The Skill of Living
The Buddha’s Path for Developing Skillful Qualities
by Peter Doobinin
The Skill of Living explicates the Buddha’s path for developing the skillful qualities of generosity, ethical conduct, renunciation, truthfulness, effort, determination, discernment, lovingkindness, patience, and equanimity. These qualities are considered “skillful” because, when cultivated, they lead us to greater happiness. We build these qualities, Peter Doobinin emphasizes, by practicing skills. The Buddha taught skills. He didn’t say “practice generosity” and leave it at that. In The Skill of Living Peter shows us how to cultivate skills. Teaching the dharma, the Buddha’s path, in New York City for many years, Peter has learned how to help people cultivate these skills while living as householders, with jobs, families, and myriad responsibilities, amidst the speed and complexity of the modern world.
The Skill of Living exemplifies Peter’s clear, thorough, wholehearted, down-to-earth approach to dharma practice. The joy he finds in teaching the dharma shines through on every page. Whether you’re a long-term student or somebody who simply wants to have a better life, The Skill of Living offers a way to develop profound, life-changing skills. It is an invitation to explore a precious teaching, to know a greater happiness in your life.
From The Skill of Living…..
“Following the Buddha’s map, we develop the skills we need to make the journey toward a greater happiness in our lives. We cultivate joy, self-confidence, inner strength. We put ourselves in position to build concentration, gain insight. When we’re suffering, struggling, there may be the tendency to think we’ll be able to lessen our pain by practicing meditation, by putting more effort into meditation, but in order to meditate, in order to establish that kind of face-to-face encounter with ourselves, we need certain skills, we need to be developed in certain skillful qualities. Our capacity to meditate depends on the degree to which we’ve developed these skillful qualities.”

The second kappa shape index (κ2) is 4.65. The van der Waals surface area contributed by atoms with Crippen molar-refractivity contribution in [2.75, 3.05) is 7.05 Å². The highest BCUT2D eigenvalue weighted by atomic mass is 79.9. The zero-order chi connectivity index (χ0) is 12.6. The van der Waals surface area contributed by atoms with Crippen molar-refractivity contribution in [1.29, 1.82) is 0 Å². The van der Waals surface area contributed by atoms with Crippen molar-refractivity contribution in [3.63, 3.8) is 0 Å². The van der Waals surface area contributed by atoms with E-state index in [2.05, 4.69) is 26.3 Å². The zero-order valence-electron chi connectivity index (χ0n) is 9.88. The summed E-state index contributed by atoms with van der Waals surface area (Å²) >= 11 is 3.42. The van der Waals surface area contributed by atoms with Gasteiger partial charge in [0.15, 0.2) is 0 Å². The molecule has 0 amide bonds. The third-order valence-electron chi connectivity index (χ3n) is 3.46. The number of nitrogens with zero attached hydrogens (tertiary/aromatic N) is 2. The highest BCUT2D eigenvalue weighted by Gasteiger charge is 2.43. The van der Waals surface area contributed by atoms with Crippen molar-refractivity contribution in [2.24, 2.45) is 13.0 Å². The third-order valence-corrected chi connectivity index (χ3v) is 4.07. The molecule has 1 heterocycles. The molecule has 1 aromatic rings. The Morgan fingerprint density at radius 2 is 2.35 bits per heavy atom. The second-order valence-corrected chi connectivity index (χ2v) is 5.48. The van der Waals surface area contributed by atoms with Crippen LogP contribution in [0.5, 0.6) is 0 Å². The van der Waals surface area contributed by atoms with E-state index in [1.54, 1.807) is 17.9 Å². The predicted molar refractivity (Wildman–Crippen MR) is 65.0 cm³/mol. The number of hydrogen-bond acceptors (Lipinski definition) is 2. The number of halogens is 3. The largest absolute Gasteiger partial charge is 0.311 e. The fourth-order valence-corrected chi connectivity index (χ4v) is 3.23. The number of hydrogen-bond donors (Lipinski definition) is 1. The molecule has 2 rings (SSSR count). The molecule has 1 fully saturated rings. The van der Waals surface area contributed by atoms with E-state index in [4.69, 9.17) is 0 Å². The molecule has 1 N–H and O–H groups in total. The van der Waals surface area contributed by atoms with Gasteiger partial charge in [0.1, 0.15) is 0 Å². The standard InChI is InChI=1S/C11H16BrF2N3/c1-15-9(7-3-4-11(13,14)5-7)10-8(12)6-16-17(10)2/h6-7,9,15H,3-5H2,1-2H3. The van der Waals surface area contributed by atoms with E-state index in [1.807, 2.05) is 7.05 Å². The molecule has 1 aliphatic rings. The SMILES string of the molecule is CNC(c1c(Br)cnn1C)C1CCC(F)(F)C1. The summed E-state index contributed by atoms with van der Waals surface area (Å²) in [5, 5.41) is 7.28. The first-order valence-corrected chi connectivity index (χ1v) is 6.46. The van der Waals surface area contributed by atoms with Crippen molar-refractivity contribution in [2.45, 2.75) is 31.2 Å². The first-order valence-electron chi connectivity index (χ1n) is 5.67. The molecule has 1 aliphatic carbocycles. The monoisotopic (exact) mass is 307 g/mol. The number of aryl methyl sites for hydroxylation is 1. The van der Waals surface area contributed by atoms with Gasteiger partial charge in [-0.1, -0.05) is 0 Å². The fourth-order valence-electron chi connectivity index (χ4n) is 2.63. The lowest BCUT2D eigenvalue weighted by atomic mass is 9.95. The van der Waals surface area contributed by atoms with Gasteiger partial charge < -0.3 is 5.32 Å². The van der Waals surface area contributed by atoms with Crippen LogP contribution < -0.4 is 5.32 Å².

From The Buddha….
“Abandon what is unskillful, monks. It is possible to abandon what is unskillful. If it were not possible to abandon what is unskillful, I would not say to you, ‘Abandon what is unskillful.’ But because it is possible to abandon what is unskillful, I say to you, ‘Abandon what is unskillful.’ If this abandoning of what is unskillful were conducive to harm and pain, I would not say to you, ‘Abandon what is unskillful.’ But because this abandoning of what is unskillful is conducive to benefit and pleasure, I say to you, ‘Abandon what is unskillful.’
“Develop what is skillful, monks. It is possible to develop what is skillful. If it were not possible to develop what is skillful, I would not say to you, ‘Develop what is skillful.’ But because it is possible to develop what is skillful, I say to you, ‘Develop what is skillful.’ If this development of what is skillful were conducive to harm and pain, I would not say to you, ‘Develop what is skillful.’ But because this development of what is skillful is conducive to benefit and pleasure, I say to you, ‘Develop what is skillful.'”